Compliance

Legal Action On Twitter Likely In Australia On Online Hate

The eSafety commissioner of Australia, Julie Inman Grant, has issued a legal notice to Twitter, demanding an explanation of the company's actions to combat online

by thecyberexpress June 22, 2023 in Compliance, Cybersecurity News, Firewall Daily, Governance, Regulations Reading Time: 3 mins read 0

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A legal action on Twitter is likely in Australia for failing to address online hate. The eSafety commissioner of Australia, Julie Inman Grant, has issued a legal notice to Twitter, demanding an explanation of the company’s actions to combat this pervasive issue.

In the notice, Grant, has strongly criticized Twitter for its inadequate response to online hate, describing the platform as “a bin fire.”

“We are seeing a worrying surge in hate online,” Grant said.

Failure to respond to the eSafety commissioner’s request within 28 days may result in substantial financial penalties for Twitter due to ongoing breaches.

This development follows a previous warning from Australian communications minister, stating that tougher measures would be considered if Twitter does not comply with online safety laws and takedown notices.

Legal Action on Twitter and online hate

“eSafety research shows that nearly 1 in 5 Australians have experienced some form of online hate,” Grant said in the notice.

“This level of online abuse is already inexcusably high, but if you’re a First Nations Australian, you are disabled or identify as LGBTIQ+ you experience online hate at double the rate of the rest of the population.”

In February, Michelle Rowland, a member of the Australian Parliament, expressed concerns about the impact of Twitter’s departure from Australia following Elon Musk’s acquisition of the platform.

Rowland specifically raised concerns regarding government agencies and law enforcement’s ability to communicate with the company.

Twitter has received more complaints about online hate in the past year than any other platform, with a significant increase since Elon Musk took over in October, Grant revealed.

She expressed deep concerns about Twitter’s apparent failure to effectively address hate speech.

The surge in complaints coincides with a substantial reduction in Twitter’s global workforce, including its trust and safety teams, as well as the company’s withdrawal from public policy engagement in Australia.

Twitter and online hate: pre and post Musk

Following an amnesty granted by Elon Musk in November, approximately 62,000 banned or suspended users, including 75 accounts with over 1 million followers, were reinstated on the platform.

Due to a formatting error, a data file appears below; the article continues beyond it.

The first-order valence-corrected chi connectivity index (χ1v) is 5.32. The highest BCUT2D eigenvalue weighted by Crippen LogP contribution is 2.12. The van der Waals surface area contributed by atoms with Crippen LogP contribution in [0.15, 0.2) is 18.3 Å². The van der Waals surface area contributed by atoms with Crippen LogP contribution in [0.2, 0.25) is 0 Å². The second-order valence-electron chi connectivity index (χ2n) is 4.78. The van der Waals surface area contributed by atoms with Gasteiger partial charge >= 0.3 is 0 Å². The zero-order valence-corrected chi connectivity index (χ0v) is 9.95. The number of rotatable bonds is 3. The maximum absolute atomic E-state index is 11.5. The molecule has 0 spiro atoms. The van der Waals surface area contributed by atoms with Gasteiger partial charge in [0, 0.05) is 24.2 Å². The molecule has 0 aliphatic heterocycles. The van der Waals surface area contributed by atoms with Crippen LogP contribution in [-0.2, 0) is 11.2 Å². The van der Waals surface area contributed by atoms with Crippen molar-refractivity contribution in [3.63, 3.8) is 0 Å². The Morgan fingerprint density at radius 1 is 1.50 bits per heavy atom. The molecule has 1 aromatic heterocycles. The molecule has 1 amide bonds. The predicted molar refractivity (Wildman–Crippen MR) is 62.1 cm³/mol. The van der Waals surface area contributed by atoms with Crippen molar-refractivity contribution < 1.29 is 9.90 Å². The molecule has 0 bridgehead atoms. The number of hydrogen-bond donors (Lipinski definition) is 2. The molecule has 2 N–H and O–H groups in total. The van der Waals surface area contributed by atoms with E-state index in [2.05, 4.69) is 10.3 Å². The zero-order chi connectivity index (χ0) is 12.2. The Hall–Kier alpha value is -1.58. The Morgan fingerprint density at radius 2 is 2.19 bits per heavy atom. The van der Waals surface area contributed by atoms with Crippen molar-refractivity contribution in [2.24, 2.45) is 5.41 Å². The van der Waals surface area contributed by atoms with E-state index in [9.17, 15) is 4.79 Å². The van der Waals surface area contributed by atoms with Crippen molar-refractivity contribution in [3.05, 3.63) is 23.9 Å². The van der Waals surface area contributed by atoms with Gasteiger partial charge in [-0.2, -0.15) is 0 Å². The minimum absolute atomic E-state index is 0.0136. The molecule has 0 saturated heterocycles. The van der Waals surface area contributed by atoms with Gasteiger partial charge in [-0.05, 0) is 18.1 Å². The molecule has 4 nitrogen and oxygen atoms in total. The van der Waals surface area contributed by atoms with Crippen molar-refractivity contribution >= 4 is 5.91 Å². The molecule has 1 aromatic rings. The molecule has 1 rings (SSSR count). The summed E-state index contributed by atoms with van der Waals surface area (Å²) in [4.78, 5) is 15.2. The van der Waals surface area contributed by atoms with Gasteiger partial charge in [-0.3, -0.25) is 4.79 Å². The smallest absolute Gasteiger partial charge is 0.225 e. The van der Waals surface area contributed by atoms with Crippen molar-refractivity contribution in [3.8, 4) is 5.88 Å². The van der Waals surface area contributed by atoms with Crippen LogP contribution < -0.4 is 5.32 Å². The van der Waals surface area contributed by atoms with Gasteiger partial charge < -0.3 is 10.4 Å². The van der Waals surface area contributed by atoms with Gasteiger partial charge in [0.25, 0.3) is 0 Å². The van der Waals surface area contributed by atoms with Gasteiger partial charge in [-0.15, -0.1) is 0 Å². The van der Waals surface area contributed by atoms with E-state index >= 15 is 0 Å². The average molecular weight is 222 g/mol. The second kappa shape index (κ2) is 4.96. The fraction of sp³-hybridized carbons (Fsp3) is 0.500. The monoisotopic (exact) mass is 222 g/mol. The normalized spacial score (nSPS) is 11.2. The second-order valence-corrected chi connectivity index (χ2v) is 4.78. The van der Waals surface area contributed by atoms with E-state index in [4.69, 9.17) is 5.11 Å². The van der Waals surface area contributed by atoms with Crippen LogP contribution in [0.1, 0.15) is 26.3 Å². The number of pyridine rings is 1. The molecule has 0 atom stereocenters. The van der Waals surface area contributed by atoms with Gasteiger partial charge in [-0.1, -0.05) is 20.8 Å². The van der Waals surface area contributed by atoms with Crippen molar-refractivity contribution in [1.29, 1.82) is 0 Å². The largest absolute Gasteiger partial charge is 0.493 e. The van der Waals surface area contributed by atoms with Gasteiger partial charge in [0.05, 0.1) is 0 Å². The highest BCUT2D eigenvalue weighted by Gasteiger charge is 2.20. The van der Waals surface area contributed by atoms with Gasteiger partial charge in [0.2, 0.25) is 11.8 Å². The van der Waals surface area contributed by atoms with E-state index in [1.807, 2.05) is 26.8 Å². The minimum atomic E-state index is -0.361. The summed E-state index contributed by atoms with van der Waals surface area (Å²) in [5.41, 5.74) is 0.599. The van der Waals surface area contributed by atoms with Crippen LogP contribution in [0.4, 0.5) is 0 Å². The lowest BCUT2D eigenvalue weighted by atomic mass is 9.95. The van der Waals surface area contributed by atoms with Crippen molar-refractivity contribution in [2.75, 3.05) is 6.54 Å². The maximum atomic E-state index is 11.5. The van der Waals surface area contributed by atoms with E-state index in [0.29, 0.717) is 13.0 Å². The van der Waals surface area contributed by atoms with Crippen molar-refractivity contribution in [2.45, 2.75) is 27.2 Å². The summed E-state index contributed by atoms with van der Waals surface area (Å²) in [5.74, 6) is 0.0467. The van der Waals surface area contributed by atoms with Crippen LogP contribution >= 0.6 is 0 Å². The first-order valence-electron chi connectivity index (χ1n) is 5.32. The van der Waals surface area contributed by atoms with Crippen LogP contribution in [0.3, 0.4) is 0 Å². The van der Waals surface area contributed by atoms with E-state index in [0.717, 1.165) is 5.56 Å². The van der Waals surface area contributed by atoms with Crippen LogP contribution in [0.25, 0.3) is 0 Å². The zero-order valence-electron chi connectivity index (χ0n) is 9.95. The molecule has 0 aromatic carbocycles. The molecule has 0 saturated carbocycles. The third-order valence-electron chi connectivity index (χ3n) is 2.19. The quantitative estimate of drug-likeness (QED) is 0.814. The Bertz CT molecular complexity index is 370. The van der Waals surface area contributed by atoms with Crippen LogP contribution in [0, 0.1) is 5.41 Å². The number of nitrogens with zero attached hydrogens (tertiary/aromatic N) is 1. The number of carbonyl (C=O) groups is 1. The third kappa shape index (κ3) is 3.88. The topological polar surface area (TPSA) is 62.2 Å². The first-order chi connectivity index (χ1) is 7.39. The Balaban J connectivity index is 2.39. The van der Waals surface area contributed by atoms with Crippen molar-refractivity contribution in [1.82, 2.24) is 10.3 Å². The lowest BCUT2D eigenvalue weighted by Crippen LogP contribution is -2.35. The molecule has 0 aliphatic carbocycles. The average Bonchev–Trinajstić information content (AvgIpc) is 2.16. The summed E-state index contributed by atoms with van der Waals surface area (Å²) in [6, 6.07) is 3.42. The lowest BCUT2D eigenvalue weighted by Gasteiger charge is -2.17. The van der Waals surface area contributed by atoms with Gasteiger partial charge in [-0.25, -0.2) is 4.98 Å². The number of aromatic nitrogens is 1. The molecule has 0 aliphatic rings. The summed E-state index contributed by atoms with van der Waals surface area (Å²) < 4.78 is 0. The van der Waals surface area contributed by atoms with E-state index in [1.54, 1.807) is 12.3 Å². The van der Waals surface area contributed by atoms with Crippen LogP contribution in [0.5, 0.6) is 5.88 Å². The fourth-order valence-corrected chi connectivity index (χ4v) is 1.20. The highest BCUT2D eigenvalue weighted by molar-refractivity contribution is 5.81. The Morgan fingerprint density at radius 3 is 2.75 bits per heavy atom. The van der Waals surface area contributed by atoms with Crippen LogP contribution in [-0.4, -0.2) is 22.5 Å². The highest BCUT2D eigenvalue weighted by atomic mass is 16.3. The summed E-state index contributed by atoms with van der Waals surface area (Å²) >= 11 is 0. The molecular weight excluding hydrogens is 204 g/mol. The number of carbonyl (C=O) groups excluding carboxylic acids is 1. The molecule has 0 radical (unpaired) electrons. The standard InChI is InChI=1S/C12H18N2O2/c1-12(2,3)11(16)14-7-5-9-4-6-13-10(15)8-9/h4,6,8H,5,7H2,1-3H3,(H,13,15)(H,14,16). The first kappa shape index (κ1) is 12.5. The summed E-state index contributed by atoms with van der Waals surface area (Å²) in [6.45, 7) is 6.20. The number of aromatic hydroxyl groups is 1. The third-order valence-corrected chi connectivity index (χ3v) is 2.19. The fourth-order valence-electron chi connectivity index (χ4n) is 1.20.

Commissioner Grant pointed out that the reinstatement of these previously banned accounts has had a disproportionate negative impact on Twitter’s overall toxicity.

Despite Twitter’s policies prohibiting hateful conduct, the increasing number of complaints and reports of toxic content remaining on the platform suggest a lack of effective enforcement.

In addition to domestic concerns, advocacy groups and research organizations have criticized Twitter.

GLAAD, a non-profit organization focused on LGBTQ advocacy and cultural change, recently designated Twitter as the most hateful platform towards the LGBTQ+ community.

The UK-based Centre for Countering Digital Hate reported a significant increase in racial slurs and antisemitic posts on the platform since Musk’s acquisition.

Twitter recently made changes to its Hateful Conduct Policy, and as a result, a specific protection for transgender individuals was removed.

Previously, Twitter’s policy explicitly stated that targeted misgendering or deadnaming of transgender individuals was prohibited, alongside other forms of content that aimed to dehumanize or reinforce harmful stereotypes about protected categories.

However, according to the archived versions of the policy, the sentence addressing misgendering and deadnaming of transgender individuals was removed on April 8. The previous version of the policy included this protection, while the current version no longer contains that specific language.

“Twitter’s decision to covertly roll back its longtime policy is the latest example of just how unsafe the company is for users and advertisers alike,” said GLAAD President and CEO Sarah Kate Ellis.

“The decision to roll back LGBTQ safety pulls Twitter even more out of step with TikTok, Pinterest, and Meta, which all maintain similar policies to protect their transgender users at a time when anti-transgender rhetoric online is leading to real world discrimination and violence.”

Previously, the eSafety commissioner issued similar notices to Twitter, Meta, and other platforms concerning their approaches to combatting online child abuse. The responses to these notices are currently being assessed, and further information will be provided in due course.

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